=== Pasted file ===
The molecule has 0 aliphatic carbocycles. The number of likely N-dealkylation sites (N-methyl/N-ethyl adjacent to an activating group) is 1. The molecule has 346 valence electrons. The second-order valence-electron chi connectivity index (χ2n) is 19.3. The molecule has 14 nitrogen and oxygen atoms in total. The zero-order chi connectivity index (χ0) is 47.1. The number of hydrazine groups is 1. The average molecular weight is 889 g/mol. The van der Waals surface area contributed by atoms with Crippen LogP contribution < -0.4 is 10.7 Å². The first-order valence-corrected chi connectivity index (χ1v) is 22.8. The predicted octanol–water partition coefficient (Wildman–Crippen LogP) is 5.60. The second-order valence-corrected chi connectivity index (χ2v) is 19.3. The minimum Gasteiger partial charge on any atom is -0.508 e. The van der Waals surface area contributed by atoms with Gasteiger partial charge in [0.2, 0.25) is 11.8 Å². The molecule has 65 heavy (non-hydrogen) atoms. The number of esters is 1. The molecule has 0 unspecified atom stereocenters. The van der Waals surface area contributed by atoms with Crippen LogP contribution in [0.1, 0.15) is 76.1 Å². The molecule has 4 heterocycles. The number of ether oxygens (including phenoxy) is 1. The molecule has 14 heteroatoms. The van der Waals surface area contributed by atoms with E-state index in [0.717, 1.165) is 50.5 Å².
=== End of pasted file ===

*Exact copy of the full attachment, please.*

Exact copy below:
The molecule has 0 aliphatic carbocycles. The number of likely N-dealkylation sites (N-methyl/N-ethyl adjacent to an activating group) is 1. The molecule has 346 valence electrons. The second-order valence-electron chi connectivity index (χ2n) is 19.3. The molecule has 14 nitrogen and oxygen atoms in total. The zero-order chi connectivity index (χ0) is 47.1. The number of hydrazine groups is 1. The average molecular weight is 889 g/mol. The van der Waals surface area contributed by atoms with Crippen LogP contribution < -0.4 is 10.7 Å². The first-order valence-corrected chi connectivity index (χ1v) is 22.8. The predicted octanol–water partition coefficient (Wildman–Crippen LogP) is 5.60. The second-order valence-corrected chi connectivity index (χ2v) is 19.3. The minimum Gasteiger partial charge on any atom is -0.508 e. The van der Waals surface area contributed by atoms with Gasteiger partial charge in [0.2, 0.25) is 11.8 Å². The molecule has 65 heavy (non-hydrogen) atoms. The number of esters is 1. The molecule has 0 unspecified atom stereocenters. The van der Waals surface area contributed by atoms with Crippen LogP contribution in [0.1, 0.15) is 76.1 Å². The molecule has 4 heterocycles. The number of ether oxygens (including phenoxy) is 1. The molecule has 14 heteroatoms. The van der Waals surface area contributed by atoms with E-state index in [0.717, 1.165) is 50.5 Å².